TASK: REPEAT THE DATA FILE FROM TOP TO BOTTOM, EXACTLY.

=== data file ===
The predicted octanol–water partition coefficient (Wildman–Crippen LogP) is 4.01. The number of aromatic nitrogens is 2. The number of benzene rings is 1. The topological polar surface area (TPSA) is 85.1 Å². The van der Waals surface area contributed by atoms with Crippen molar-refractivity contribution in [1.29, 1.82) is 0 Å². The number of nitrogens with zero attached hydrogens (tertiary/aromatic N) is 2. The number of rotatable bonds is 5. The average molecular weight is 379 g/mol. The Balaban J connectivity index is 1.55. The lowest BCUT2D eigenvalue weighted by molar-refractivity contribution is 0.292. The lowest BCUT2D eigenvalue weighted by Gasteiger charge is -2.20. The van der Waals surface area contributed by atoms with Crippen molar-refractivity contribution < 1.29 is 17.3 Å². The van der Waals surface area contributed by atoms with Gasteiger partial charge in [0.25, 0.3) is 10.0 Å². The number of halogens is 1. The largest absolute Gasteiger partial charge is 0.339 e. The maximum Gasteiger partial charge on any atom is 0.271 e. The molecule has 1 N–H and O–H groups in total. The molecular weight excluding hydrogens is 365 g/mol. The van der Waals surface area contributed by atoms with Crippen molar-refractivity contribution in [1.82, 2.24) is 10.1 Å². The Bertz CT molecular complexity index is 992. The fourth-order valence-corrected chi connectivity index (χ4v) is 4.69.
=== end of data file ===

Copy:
The predicted octanol–water partition coefficient (Wildman–Crippen LogP) is 4.01. The number of aromatic nitrogens is 2. The number of benzene rings is 1. The topological polar surface area (TPSA) is 85.1 Å². The van der Waals surface area contributed by atoms with Crippen molar-refractivity contribution in [1.29, 1.82) is 0 Å². The number of nitrogens with zero attached hydrogens (tertiary/aromatic N) is 2. The number of rotatable bonds is 5. The average molecular weight is 379 g/mol. The Balaban J connectivity index is 1.55. The lowest BCUT2D eigenvalue weighted by molar-refractivity contribution is 0.292. The lowest BCUT2D eigenvalue weighted by Gasteiger charge is -2.20. The van der Waals surface area contributed by atoms with Crippen molar-refractivity contribution < 1.29 is 17.3 Å². The van der Waals surface area contributed by atoms with Gasteiger partial charge in [0.25, 0.3) is 10.0 Å². The number of halogens is 1. The largest absolute Gasteiger partial charge is 0.339 e. The maximum Gasteiger partial charge on any atom is 0.271 e. The molecule has 1 N–H and O–H groups in total. The molecular weight excluding hydrogens is 365 g/mol. The van der Waals surface area contributed by atoms with Crippen molar-refractivity contribution in [1.82, 2.24) is 10.1 Å². The Bertz CT molecular complexity index is 992. The fourth-order valence-corrected chi connectivity index (χ4v) is 4.69.